Dog Muzzles – What Owners Must Know

Most people have a negative response when it comes to the idea of muzzling a dog, as muzzles are commonly associated with agressive canines. Plus, most dog lovers think that muzzles are cruel and prohibit dogs from eating, drinking and even breathing properly.

But, there might come a day when you legitimately need to use a muzzle, either for your dog’s safety or for your own. Let’s take a look at some of these situations so you can understand when you might need one. Also, it’s best to get your dog completely comfortable wearing a muzzle, because you want to be completely prepared should you ever need to use one.

Let’s make one thing completely clear. Muzzles are NOT used for behavioral problems like barking and the like. They are used for one thing only and that is to prevent biting in particular situations and they are only used for a short while. And a muzzle should NEVER be used as punishment.

Here are some examples of situtations in which you may need to use a muzzle:

One – When your dog is injured or frightened. Even the most well behaved dog may try to bite if he is injured and in pain and you try to move him.

Two – When your dog is in a situation that is threatening to him. This includes such things as veterinarian visits that upset your dog. If you are concerned that your dog might bite the vet or veterinary techs, the use of a muzzle during the exam is indicated. But you’ll also want to consult with a canine behaviorist to undergo a program of behavior modification to resolve this problem.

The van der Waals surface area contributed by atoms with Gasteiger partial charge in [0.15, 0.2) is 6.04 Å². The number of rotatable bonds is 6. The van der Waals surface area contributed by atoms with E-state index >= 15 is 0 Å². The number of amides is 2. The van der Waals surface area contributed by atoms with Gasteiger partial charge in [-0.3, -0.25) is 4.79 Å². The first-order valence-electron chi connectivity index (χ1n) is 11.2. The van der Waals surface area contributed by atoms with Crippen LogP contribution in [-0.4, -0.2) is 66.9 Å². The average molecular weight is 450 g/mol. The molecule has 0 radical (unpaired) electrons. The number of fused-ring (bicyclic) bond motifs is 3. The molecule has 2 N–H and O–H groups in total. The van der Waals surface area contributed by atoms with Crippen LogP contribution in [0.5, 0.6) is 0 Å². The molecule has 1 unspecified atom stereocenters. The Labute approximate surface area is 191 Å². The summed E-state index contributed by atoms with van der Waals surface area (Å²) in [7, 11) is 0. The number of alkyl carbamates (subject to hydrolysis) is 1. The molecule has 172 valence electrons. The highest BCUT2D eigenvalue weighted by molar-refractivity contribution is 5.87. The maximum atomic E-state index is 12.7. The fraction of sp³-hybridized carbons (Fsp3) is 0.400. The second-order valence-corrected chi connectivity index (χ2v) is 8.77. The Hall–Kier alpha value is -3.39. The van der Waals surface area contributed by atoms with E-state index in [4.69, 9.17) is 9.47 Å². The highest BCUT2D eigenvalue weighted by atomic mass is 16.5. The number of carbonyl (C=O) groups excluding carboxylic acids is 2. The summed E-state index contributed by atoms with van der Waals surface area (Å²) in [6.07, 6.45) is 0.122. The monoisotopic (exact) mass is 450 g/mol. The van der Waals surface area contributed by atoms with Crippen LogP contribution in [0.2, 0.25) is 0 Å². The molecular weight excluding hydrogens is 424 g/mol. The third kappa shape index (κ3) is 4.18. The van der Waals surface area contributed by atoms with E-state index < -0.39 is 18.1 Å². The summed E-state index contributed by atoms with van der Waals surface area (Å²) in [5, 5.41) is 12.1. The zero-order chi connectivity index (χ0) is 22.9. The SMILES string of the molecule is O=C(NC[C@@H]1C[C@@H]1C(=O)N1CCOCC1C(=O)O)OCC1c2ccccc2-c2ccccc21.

Three – When your dog is being groomed. Many dogs enjoy grooming sessions, especially if they stared out being groomed at an early age. But if you have a rescue dog or other dog that was never desensitized, you may need to use a muzzle temporarily, especially if your dog is unfamiliar with the groomer.

Four – You have an aggressive dog. If you dog has a history of biting a person or another dog, a muzzle may be necessary in certain situations until you can consult with a canine behaviorist to treat the problem. Keep in mind that a muzzle is never a permanent solution but buys you time to work on the problem.

Five – Because of BSL. This refers to “breed specific legislation” which has been passed in some states to require certain breeds of dogs to wear muzzles when the dog is not on private property, regardless if the dog has a history of aggression or not.

In an upcoming article, we will look at the different types of muzzles as well as the pros and cons for each type.

Give Feedback on Facebook Comments Below
By Ellen Britt

Dr. Ellen Britt has loved dogs since she was a child. She is particularly fond of the Northern breeds, especially Alaskan Malamutes. Ellen worked as a PA in Emergency and Occupational Medicine for two decades and holds a doctorate (Ed.D.) in biology.

Related Posts

No widgets found. Go to Widget page and add the widget in Offcanvas Sidebar Widget Area.